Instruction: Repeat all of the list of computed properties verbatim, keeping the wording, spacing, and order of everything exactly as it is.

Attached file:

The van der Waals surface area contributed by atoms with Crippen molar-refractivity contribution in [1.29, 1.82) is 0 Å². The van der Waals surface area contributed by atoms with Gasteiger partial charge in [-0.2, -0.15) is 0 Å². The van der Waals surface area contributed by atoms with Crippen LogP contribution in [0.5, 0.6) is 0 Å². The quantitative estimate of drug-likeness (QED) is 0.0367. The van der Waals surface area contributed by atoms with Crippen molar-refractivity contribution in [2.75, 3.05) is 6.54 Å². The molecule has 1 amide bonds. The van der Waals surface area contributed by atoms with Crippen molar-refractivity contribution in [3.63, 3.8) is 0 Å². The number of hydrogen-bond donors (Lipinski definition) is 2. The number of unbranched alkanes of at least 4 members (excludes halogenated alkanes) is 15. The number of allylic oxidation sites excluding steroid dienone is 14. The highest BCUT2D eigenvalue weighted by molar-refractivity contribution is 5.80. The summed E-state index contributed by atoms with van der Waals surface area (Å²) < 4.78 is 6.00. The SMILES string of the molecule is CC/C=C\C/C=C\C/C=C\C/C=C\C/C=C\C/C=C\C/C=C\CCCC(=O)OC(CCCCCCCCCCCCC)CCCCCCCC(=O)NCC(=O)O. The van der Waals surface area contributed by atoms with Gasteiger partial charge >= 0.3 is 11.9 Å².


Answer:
The van der Waals surface area contributed by atoms with Crippen molar-refractivity contribution in [1.29, 1.82) is 0 Å². The van der Waals surface area contributed by atoms with Gasteiger partial charge in [-0.2, -0.15) is 0 Å². The van der Waals surface area contributed by atoms with Crippen LogP contribution in [0.5, 0.6) is 0 Å². The quantitative estimate of drug-likeness (QED) is 0.0367. The van der Waals surface area contributed by atoms with Crippen molar-refractivity contribution in [2.75, 3.05) is 6.54 Å². The molecule has 1 amide bonds. The van der Waals surface area contributed by atoms with Crippen molar-refractivity contribution in [3.63, 3.8) is 0 Å². The number of hydrogen-bond donors (Lipinski definition) is 2. The number of unbranched alkanes of at least 4 members (excludes halogenated alkanes) is 15. The number of allylic oxidation sites excluding steroid dienone is 14. The highest BCUT2D eigenvalue weighted by molar-refractivity contribution is 5.80. The summed E-state index contributed by atoms with van der Waals surface area (Å²) < 4.78 is 6.00. The SMILES string of the molecule is CC/C=C\C/C=C\C/C=C\C/C=C\C/C=C\C/C=C\C/C=C\CCCC(=O)OC(CCCCCCCCCCCCC)CCCCCCCC(=O)NCC(=O)O. The van der Waals surface area contributed by atoms with Gasteiger partial charge >= 0.3 is 11.9 Å².